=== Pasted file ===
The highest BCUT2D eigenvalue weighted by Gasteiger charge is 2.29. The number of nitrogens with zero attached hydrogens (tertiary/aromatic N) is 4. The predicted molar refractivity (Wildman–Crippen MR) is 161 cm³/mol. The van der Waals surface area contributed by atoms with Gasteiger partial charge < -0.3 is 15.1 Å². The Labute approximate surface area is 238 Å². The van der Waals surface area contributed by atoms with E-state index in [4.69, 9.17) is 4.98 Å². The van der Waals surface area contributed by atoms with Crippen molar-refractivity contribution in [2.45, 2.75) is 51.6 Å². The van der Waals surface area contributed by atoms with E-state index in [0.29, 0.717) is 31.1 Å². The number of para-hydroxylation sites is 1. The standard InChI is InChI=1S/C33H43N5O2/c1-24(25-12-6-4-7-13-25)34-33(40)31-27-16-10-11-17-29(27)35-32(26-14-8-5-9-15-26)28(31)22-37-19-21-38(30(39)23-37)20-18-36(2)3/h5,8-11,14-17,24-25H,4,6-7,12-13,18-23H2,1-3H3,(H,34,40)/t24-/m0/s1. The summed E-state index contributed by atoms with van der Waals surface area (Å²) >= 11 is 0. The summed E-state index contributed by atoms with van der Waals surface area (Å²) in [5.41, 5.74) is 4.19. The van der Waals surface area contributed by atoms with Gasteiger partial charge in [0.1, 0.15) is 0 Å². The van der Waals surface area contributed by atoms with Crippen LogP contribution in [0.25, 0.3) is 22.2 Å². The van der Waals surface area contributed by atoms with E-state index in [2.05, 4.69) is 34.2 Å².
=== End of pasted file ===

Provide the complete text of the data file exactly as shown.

The highest BCUT2D eigenvalue weighted by Gasteiger charge is 2.29. The number of nitrogens with zero attached hydrogens (tertiary/aromatic N) is 4. The predicted molar refractivity (Wildman–Crippen MR) is 161 cm³/mol. The van der Waals surface area contributed by atoms with Gasteiger partial charge < -0.3 is 15.1 Å². The Labute approximate surface area is 238 Å². The van der Waals surface area contributed by atoms with E-state index in [4.69, 9.17) is 4.98 Å². The van der Waals surface area contributed by atoms with Crippen molar-refractivity contribution in [2.45, 2.75) is 51.6 Å². The van der Waals surface area contributed by atoms with E-state index in [0.29, 0.717) is 31.1 Å². The number of para-hydroxylation sites is 1. The standard InChI is InChI=1S/C33H43N5O2/c1-24(25-12-6-4-7-13-25)34-33(40)31-27-16-10-11-17-29(27)35-32(26-14-8-5-9-15-26)28(31)22-37-19-21-38(30(39)23-37)20-18-36(2)3/h5,8-11,14-17,24-25H,4,6-7,12-13,18-23H2,1-3H3,(H,34,40)/t24-/m0/s1. The summed E-state index contributed by atoms with van der Waals surface area (Å²) >= 11 is 0. The summed E-state index contributed by atoms with van der Waals surface area (Å²) in [5.41, 5.74) is 4.19. The van der Waals surface area contributed by atoms with Gasteiger partial charge in [0.1, 0.15) is 0 Å². The van der Waals surface area contributed by atoms with Crippen LogP contribution in [0.25, 0.3) is 22.2 Å². The van der Waals surface area contributed by atoms with E-state index in [2.05, 4.69) is 34.2 Å².